Access Granted: Element28 Dec 2015 0
Of spherical maps, seasoned arbiter Tom Chick once said you gain nothing and you lose half of everything. For the most part, that's true. But along comes Flightless with Element to provide an exceptional exception to the rule. The energetic amalgam of MAD sims and arcade-speed action, served on a bed of gorgeous minimalist design, Element's current early access build bodes swimmingly.
Starting with a single base of operations, you begin rolling out an array of structures and scaffolds to expand and consolidate territory. Land-based resource nodes can be hitched to the polygonal papercraft topography, each affording access to unclaimed lands on the periphery. Resource anchors need to be defended, or bolstered by proactive missile platforms that target any enemy structures or satellites in the area. The defensive units intercept any ordnance hurled within their proximity. This is mirrored on water, with seaborne platforms offering the same three unit types to help expand and combat across the straits.
Similarly, satellites come in the same three types. Satellites roam in set orbits around the spherical map, and they're by far the most exciting to loose upon the outer atmosphere. Intercepting ICBMs and lesser missiles and harassing other units with their payloads, the only mobile units in the game ply the skies and give a really good sense of depth and distance. Orbit becomes a frisson of satellites jostling, bombarding targets below in their sweep around the planet. Players can also manually target enemy satellites with missiles that can track marauders over the horizon, either as a preemptive action or in immediate retaliation.
Element lives up to its wry elevator pitch as a strategy space game for people who don't have time to play strategy space games. Due to the automated nature of combat, this isn't a game that requires Pro League APM, leaving players to plot the next land grab or focus ICBM barrages. It is a furious, unrelenting game metered out in an acceptable pace. Think an accelerated DEFCON or along the same lines as the fine First Strike. Element isn't a game of turtling, but will scarify a player who doesn't tread with purpose.
Within its small clutch of deployable structures, there's a good sense of tactical variation. Do you open with a wing of attack satellites at the expense of affordable land expansion? Land resource rush to the mineral mines, or bulwark with rows of missile batteries to lock down potential enemy expansion routes? These might seem pedestrian and par for the course, the usual tactical musings you'd expect to make in most strategy games. But when you're managing three discrete layers of cordoning and controlling, with a map whose three dimensionality hides the immediate, balancing economy and fighting is no mean feat. Five minutes is the average game, and those five minutes are dense.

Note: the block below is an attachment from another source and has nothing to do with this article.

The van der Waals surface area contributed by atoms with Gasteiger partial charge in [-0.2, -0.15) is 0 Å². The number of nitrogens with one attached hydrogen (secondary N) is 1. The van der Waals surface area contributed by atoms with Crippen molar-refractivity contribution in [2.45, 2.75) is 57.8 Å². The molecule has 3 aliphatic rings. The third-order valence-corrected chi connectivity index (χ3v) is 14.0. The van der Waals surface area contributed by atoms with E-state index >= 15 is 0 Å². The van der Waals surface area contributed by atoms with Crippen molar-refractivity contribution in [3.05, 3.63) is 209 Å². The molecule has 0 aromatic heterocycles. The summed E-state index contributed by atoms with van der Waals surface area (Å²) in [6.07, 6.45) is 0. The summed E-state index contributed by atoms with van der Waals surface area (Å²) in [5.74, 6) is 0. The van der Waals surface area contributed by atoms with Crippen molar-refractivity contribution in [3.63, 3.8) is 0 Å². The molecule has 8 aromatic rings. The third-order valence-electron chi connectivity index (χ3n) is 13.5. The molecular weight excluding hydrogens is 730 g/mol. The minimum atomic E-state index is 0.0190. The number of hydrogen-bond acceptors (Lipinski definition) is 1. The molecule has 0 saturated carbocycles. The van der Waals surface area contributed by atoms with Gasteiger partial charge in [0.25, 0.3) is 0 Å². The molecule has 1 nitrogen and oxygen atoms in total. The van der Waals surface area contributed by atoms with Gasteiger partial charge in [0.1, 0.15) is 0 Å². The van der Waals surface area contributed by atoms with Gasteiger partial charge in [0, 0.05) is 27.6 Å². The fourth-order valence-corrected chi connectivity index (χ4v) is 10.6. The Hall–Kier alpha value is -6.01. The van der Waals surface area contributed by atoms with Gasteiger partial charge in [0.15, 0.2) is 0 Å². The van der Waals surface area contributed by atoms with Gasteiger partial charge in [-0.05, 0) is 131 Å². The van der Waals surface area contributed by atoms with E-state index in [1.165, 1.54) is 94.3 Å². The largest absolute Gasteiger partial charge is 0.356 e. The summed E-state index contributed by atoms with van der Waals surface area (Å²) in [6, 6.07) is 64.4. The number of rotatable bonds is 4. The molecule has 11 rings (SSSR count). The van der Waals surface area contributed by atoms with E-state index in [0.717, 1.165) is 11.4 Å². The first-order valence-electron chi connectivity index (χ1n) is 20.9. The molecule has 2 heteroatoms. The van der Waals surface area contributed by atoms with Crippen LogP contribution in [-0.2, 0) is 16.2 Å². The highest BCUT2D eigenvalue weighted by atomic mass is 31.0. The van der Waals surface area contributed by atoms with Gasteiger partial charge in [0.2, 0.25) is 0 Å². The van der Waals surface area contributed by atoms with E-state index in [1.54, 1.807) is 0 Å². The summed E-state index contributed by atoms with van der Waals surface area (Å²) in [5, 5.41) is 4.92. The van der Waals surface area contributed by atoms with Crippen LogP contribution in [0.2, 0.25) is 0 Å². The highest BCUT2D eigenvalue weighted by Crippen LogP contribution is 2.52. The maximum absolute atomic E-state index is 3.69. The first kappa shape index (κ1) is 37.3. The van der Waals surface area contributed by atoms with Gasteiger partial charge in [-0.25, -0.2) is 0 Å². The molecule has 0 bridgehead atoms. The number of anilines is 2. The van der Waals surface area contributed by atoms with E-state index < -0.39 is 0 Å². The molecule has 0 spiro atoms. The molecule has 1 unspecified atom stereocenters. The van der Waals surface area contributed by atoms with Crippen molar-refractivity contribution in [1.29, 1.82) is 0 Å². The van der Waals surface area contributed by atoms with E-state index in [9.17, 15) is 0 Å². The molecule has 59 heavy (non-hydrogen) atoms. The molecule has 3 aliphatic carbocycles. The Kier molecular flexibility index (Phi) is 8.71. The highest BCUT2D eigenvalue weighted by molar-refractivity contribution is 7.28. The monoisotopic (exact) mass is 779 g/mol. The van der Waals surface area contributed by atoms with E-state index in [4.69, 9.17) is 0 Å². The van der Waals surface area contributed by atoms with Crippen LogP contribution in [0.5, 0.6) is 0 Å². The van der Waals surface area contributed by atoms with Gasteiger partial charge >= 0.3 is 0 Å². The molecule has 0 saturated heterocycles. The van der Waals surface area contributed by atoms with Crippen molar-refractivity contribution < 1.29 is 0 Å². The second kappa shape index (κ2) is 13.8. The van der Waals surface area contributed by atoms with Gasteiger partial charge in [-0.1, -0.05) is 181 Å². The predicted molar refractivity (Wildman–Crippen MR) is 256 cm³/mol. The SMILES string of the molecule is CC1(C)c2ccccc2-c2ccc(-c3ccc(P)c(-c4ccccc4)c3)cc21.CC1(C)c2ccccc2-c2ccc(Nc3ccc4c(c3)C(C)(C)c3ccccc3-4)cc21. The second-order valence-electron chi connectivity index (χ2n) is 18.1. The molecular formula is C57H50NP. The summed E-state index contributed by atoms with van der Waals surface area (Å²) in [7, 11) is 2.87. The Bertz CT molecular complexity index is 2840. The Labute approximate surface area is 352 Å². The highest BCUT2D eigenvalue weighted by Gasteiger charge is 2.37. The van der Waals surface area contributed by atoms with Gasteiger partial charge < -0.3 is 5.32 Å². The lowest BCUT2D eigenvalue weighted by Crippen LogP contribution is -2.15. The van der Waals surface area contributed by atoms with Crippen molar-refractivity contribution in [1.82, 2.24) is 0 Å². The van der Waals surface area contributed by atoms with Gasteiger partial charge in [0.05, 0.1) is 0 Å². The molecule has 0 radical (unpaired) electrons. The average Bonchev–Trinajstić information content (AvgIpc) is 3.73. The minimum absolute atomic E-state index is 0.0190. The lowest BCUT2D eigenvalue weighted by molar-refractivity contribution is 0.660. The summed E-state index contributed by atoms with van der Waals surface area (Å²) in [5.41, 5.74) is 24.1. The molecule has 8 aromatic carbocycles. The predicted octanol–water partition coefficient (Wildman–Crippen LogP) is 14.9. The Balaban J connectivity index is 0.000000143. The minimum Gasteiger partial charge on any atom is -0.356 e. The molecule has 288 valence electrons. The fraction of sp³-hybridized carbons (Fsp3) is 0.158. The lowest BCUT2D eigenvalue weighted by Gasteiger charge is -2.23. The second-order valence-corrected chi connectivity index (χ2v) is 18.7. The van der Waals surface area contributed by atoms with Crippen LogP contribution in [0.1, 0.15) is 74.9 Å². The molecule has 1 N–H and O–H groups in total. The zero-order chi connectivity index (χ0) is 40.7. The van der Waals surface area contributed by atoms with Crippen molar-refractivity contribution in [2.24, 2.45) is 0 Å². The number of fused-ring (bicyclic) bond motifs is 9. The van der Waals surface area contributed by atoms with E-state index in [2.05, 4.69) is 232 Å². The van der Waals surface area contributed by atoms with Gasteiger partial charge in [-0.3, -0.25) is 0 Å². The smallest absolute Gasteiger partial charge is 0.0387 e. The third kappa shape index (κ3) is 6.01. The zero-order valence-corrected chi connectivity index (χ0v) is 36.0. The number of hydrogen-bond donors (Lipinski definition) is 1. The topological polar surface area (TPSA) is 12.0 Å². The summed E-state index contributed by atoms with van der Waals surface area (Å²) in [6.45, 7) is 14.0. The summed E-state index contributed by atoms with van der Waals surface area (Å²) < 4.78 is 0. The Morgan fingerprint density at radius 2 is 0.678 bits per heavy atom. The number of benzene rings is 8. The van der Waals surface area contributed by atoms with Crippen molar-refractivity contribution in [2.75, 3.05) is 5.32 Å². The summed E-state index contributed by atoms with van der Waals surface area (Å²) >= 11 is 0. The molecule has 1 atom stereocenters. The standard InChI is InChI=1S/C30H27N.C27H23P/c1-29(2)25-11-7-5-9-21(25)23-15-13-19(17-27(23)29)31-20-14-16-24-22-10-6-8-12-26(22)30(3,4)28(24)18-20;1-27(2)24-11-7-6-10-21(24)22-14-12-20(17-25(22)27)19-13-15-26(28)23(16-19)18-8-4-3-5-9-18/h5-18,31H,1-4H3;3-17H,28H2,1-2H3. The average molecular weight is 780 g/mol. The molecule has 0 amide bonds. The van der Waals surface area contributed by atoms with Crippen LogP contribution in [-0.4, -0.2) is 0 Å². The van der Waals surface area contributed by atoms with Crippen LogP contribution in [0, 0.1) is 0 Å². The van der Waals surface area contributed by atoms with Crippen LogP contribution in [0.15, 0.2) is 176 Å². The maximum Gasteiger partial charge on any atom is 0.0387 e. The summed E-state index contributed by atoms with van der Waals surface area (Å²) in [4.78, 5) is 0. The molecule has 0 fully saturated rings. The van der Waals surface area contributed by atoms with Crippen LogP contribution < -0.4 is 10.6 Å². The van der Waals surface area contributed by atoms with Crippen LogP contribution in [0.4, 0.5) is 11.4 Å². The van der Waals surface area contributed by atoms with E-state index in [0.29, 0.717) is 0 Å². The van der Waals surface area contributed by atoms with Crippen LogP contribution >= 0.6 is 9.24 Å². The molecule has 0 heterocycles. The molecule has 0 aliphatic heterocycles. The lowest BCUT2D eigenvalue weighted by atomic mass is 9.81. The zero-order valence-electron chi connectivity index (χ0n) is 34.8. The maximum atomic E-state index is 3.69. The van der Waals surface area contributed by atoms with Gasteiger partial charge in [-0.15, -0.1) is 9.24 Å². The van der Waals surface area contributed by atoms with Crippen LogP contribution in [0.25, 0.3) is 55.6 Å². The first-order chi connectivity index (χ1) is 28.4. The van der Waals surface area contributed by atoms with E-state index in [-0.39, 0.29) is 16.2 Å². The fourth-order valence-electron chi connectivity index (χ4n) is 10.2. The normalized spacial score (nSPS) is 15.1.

Chick’s aforementioned misgivings about spherical maps do hold water when fussing over comparatively complex systems, but here, it adds to the physicality of the playing field. Were this played across a flat map, the impact of missiles arcing over the horizon would be dramatically reduced. Seeing a fleet of satellites tracking out of visual range would be diminished. If anything, Element is made by its suspended map.
Controls are simple, supporting traditional mouse and keyboard, gamepad and touch-interfaces. I tried all of them and found each more than serviceable. Boding well for the future iOS and Android releases, playing on my plucky-but-anaemic Asus T100 Transformer in Touch Mode was a pleasant experience. Not only running very smoothly, but the ability to spin the planet as one would expect gave a very tactile, very dioramic feeling to affairs. The locked central reticule never felt clumsy, allowing me to paint my territories out and manipulate the globe in a fast, responsive manner.
It's all a work in progress, but the touch-only interface does lose the snap of hotkeys. Given how constant the action is in Element, not being able to whip to deploying missiles or repair drones feels somewhat detrimental. Flipping back through the side-mounted hot bar is easy, but a time-consuming and takes focus away from goings-on. It's a small niggle in an otherwise artfully-crafted game.
And it really is a holistically artful game, the kind we saw in a slightly more playful Multiwinia. The creased topography, the stark spartan use of flat-shading and simply geometry, it's so damn clean. But moreover, the audio is sublimely low-key. Subtle chirps, low synth and bass stabs to effect the impact of weapons or deployment of structures, lo-fi destructive burbling. Remember that night you first played DEFCON? The gentleness of the audio design and the distant, sparing use of music? Again, not to draw too similarly to the pre-Prison Architect Introversion library, but Flightless have inflicted the same auditory less-is-more approach with a keen ear. I'd be left struggling to replace Element's blend of hums and throbs with anything else. The aesthetic demands something pristine, and what's here right now is good enough to stay.
With a mere hotkey nitpick in touch-mode and current lack of multiplayer, I can't see much wrong with the core conceits of Flightless' effort. A slick, smooth, engaging affair that doesn't forgo tactical chin-stroking in being light and brisk. More deli salad wrap than beer and pretzels. Approved.